artists & participants
This exhibition will reveal an until now untreated theme in the field of artists' publications: the fascinating conjunctions between the phenomenons of trivial products of the everyday life and art works. In the confrontation of mass-media publications with artists' publications, the exhibition will create an open stage on which formal coincidences are shown as inspiration resources and on which meanings and effects are made by the context in which the respective publications are presented and perceived. A limited section will show the revers side of the theme. It will point out how designers, advertisers, and aesthetic advisors plagiarize and transform, reedit and remix the aesthetics of historical and contemporary art works into new scenarios of their publications in the culture of visual marketing.
Both parts of the exhibition will reveal the accordingly correspondences by presenting each document with its original parallel. Presented are trivial publications such as magazines, newspapers, industrial catalogues, games, publicity material, popular entertainment, trash press, scientific publications, school manuals encyclopedias, etc. as well as artists' publications from the 1960s until the most recent period.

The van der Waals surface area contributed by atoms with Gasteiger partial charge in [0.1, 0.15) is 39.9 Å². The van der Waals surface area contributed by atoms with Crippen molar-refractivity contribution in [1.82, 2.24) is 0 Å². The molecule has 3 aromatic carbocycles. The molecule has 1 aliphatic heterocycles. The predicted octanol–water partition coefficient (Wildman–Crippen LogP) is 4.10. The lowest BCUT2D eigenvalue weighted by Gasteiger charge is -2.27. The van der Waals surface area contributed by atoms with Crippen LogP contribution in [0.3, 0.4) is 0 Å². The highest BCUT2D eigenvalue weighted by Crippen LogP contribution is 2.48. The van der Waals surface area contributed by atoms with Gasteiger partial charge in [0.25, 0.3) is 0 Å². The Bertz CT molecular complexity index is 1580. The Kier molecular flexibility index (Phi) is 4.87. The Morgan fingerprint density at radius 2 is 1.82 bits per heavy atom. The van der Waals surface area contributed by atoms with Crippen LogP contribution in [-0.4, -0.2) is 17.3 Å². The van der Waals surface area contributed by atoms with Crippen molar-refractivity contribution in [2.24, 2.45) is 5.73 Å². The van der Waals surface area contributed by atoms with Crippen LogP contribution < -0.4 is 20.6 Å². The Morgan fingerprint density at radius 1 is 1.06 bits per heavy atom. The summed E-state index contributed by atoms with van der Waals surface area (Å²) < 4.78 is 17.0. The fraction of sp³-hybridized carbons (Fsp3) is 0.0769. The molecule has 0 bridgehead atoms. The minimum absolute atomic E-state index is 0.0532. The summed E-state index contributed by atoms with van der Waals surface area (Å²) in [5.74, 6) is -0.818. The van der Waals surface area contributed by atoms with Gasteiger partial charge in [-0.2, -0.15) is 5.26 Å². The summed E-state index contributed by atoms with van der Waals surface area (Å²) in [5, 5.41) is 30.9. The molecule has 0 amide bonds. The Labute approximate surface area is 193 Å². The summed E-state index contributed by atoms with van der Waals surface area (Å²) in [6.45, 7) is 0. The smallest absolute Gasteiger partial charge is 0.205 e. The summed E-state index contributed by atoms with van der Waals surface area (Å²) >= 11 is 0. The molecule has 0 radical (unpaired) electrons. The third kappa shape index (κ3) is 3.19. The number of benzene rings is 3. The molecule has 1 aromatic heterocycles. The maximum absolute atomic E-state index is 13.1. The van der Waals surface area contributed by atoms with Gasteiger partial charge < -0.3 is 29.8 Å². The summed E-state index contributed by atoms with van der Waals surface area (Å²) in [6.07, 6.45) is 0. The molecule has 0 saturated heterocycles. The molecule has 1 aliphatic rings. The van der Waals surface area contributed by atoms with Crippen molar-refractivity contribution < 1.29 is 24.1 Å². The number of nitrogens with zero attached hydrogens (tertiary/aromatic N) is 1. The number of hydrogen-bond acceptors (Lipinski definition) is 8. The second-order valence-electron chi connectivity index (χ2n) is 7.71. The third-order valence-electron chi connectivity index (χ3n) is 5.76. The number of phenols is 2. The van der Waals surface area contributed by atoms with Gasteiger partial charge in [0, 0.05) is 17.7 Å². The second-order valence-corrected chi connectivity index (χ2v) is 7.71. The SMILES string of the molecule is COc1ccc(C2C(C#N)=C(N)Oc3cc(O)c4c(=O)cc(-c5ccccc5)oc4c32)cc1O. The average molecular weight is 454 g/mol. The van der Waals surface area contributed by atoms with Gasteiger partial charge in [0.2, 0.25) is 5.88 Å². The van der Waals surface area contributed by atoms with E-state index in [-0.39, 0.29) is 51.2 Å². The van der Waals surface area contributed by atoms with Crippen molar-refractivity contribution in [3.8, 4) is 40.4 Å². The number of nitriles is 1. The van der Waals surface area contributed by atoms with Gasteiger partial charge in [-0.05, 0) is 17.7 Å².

The public will discover the art works from an unexpected perspective as well as they can refresh their memory which was wiped away by the fast development of the media. Therefore the exhibition can also be seen as a discovery of certain aspects of the contemporary art parallel to a voyage into the past.
The spill of the exhibition will be a recently rediscovered, rare exemplar of the second volume of the Japanese architecture book Ginza Haccho (1954) by Yoshikazu Suzuki, presented alongside with an ikon of artists' books, Every Building on the Sunset Strip (1965) by Ed Ruscha, published 12 years later. Side by side the two accordion foldout formats present astonishing similarity in their concept. Coincidence or inspiration?
Curator: Guy Schraenen